Customer service plays a vital role in any business, with the ability to help get some potential customers over the line or assist them if they are having any difficulties.
Customer service can be the backbone of a business, whether it is in consumer finance, airlines or even your water company – and quality service can be a competitive advantage, making people stay with their supplier and even recommend to their friends.
Below we share 10 top tips for customer service that you can instil in your employees and how to benchmark these too.
1. Have Senior Managers Listen in on Calls and Recordings
Senior managers can help to provide experience and objectivity when giving feedback. Getting pointers from a respected manager can help employees to improve their customer service skills. This can be helpful because only a slim minority of customers actually inform companies of any feedback they may have, preferring to keep it to themselves.
Managers can also highlight things that employees might not have noticed, as well as providing alternative approaches.
2. Ask Customers to Rate Their Customer Service By Email
Survey forms are quick to make and to distribute.They can help you to get an idea of which areas you could stand to improve.
Make sure it is as easy as possible for your customers to fill in the customer survey, focusing on only the key pieces of information that you need. You can make it even easier by using closed questions, and having your customers respond by selecting “agree/disagree”.
Customers can be incentivised to answer surveys with small rewards, such as a 5%-off code, or entry into a giveaway.
3. Have Regular Customer Service Training Days
Training can play a vital role in improving your employees’ skills in customer service. Experts can help them to resolve problems in the most efficient ways possible, and to improve their quality of service.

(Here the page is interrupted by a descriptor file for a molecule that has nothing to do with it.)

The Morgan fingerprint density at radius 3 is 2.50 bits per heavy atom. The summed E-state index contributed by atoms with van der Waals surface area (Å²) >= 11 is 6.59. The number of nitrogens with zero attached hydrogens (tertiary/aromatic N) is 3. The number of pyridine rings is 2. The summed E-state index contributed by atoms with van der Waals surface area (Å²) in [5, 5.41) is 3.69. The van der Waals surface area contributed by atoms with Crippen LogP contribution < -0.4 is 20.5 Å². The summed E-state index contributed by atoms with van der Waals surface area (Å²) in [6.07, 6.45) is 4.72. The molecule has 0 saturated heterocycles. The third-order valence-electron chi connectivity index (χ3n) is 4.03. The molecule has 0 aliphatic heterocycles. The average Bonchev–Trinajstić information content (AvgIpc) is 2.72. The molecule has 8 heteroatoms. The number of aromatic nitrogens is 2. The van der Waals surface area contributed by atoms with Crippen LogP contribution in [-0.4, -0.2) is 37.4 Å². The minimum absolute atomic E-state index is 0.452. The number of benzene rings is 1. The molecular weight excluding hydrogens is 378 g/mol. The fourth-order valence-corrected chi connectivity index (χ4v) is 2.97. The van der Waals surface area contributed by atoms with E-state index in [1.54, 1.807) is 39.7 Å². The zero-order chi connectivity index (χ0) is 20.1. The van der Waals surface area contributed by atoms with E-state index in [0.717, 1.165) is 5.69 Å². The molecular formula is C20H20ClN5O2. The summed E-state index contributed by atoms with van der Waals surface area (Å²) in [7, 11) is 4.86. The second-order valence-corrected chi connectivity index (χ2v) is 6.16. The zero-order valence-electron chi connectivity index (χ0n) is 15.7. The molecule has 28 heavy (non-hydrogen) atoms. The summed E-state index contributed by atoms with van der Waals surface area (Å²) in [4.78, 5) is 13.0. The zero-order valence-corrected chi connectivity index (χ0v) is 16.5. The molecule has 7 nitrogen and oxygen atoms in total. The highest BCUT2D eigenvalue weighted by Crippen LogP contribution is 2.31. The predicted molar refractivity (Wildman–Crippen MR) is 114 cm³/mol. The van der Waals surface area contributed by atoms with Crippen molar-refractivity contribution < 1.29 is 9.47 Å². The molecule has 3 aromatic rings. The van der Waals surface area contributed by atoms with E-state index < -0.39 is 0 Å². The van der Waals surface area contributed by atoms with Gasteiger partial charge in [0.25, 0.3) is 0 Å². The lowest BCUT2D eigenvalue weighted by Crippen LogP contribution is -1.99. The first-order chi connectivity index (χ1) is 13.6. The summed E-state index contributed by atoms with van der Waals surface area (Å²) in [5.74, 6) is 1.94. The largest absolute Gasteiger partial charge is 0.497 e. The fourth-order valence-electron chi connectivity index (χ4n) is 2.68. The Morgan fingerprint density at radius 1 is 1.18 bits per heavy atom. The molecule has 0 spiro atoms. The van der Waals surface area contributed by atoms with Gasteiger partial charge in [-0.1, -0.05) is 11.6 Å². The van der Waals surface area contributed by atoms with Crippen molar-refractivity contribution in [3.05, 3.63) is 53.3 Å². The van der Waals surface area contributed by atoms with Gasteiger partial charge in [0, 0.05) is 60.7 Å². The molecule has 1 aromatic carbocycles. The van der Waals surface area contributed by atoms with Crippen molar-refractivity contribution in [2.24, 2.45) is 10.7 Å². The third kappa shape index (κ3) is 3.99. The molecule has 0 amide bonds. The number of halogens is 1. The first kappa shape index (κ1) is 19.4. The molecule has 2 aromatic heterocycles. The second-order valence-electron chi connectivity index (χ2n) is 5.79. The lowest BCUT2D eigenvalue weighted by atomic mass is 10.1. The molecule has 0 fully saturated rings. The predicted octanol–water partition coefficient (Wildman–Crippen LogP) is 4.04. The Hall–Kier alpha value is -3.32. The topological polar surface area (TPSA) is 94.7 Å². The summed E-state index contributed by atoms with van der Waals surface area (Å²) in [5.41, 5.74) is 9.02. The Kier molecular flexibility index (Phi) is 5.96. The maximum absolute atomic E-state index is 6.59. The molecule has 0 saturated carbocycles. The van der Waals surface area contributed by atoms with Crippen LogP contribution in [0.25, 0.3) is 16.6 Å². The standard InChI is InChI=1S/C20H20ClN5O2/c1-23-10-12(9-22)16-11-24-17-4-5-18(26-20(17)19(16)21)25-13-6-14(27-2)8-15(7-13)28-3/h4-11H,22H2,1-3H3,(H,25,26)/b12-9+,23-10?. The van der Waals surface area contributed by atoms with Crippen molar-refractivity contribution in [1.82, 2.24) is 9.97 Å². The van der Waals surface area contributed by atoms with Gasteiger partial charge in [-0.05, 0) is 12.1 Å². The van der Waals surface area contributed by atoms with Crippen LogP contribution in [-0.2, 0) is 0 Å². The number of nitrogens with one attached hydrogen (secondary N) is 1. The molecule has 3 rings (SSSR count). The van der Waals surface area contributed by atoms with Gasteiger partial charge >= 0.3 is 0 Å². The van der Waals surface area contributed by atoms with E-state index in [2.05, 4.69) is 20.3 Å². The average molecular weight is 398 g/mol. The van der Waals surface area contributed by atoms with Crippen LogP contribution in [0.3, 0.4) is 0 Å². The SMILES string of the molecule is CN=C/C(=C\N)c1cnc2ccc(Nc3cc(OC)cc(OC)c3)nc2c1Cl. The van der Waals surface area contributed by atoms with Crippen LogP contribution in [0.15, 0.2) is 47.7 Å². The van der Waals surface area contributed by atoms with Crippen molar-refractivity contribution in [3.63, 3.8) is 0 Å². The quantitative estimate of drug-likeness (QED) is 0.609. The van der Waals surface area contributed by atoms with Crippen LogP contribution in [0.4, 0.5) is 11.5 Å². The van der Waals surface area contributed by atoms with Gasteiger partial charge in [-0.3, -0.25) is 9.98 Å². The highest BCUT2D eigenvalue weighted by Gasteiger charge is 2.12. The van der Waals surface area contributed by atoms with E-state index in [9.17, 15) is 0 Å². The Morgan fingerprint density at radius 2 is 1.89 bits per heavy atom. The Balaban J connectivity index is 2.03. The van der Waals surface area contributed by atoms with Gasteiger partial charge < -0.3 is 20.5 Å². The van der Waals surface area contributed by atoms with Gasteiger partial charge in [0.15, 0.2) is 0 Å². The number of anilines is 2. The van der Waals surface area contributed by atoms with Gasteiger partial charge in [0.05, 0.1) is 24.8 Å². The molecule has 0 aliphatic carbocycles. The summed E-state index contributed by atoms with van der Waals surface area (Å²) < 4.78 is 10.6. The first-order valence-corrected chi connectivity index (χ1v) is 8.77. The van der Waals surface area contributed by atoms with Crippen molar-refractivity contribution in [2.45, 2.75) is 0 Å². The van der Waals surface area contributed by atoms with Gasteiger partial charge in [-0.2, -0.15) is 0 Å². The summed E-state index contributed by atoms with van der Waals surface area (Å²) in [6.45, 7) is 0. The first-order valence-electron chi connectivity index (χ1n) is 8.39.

By providing your employees with valuable skills and investing time and money into their education, you will also have the added benefit of improving employee retention.
You can organise activities such as:
- Complaints roleplay
- Customer experience simulations
- Sensitivity training
- Product breakdown workshops
4. Give Awards and Acknowledgements to Hard Working Staff Members
Awards are a great incentive that will help your employees to manage customers with the maximum tact and efficiency. They can make employees feel like valuable members of the team, which can lead to higher productivity. Giving awards can also reinforce core company values.
Some examples of awards you could offer employees include:
- Top Performer Award
- Employee of the Month
- Most Improved Performer
- Excellent Feedback Award
- Sales Milestone Award
5. Recording the Number of Complaints and Monitor It
Customer complaints can be monitored via feedback forms, questionnaires, complaints logs, comment cards, or simply by asking customers at the end of an interaction what they thought could have gone better. By recording and categorising these complaints, companies can evaluate their weakest areas in order to improve them.
Customer complaint records can not only be used to identify patterns but also to train future employees. These records can be used as a learning experience in the future. Employees can use these complaints as case studies, and come up with strategies to manage them.
Your options for recording these complaints including:
- Bespoke technology